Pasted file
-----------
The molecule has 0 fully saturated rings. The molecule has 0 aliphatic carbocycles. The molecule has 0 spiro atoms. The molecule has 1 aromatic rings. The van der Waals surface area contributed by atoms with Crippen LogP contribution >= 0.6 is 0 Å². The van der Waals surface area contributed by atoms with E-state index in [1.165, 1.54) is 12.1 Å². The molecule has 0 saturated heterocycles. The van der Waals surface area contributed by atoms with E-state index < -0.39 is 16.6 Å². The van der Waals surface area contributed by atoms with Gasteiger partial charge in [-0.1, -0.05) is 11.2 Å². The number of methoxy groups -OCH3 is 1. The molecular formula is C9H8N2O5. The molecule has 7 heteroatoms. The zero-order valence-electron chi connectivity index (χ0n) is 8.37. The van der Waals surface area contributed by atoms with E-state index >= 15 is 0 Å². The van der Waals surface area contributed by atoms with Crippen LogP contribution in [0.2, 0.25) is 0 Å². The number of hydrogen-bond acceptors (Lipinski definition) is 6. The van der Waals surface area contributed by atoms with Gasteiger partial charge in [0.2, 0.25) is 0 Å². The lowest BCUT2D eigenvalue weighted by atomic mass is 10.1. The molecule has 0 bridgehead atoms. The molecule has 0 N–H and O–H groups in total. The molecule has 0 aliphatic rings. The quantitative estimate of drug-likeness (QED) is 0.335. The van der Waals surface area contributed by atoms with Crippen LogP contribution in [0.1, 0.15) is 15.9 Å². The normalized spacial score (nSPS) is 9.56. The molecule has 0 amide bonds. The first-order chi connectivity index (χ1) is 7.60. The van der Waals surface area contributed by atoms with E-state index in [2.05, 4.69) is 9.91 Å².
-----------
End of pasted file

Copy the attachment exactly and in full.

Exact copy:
The molecule has 0 fully saturated rings. The molecule has 0 aliphatic carbocycles. The molecule has 0 spiro atoms. The molecule has 1 aromatic rings. The van der Waals surface area contributed by atoms with Crippen LogP contribution >= 0.6 is 0 Å². The van der Waals surface area contributed by atoms with E-state index in [1.165, 1.54) is 12.1 Å². The molecule has 0 saturated heterocycles. The van der Waals surface area contributed by atoms with E-state index < -0.39 is 16.6 Å². The van der Waals surface area contributed by atoms with Gasteiger partial charge in [-0.1, -0.05) is 11.2 Å². The number of methoxy groups -OCH3 is 1. The molecular formula is C9H8N2O5. The molecule has 7 heteroatoms. The zero-order valence-electron chi connectivity index (χ0n) is 8.37. The van der Waals surface area contributed by atoms with E-state index >= 15 is 0 Å². The van der Waals surface area contributed by atoms with Crippen LogP contribution in [0.2, 0.25) is 0 Å². The number of hydrogen-bond acceptors (Lipinski definition) is 6. The van der Waals surface area contributed by atoms with Gasteiger partial charge in [0.2, 0.25) is 0 Å². The lowest BCUT2D eigenvalue weighted by atomic mass is 10.1. The molecule has 0 bridgehead atoms. The molecule has 0 N–H and O–H groups in total. The molecule has 0 aliphatic rings. The quantitative estimate of drug-likeness (QED) is 0.335. The van der Waals surface area contributed by atoms with Crippen LogP contribution in [0.1, 0.15) is 15.9 Å². The normalized spacial score (nSPS) is 9.56. The molecule has 0 amide bonds. The first-order chi connectivity index (χ1) is 7.60. The van der Waals surface area contributed by atoms with E-state index in [2.05, 4.69) is 9.91 Å².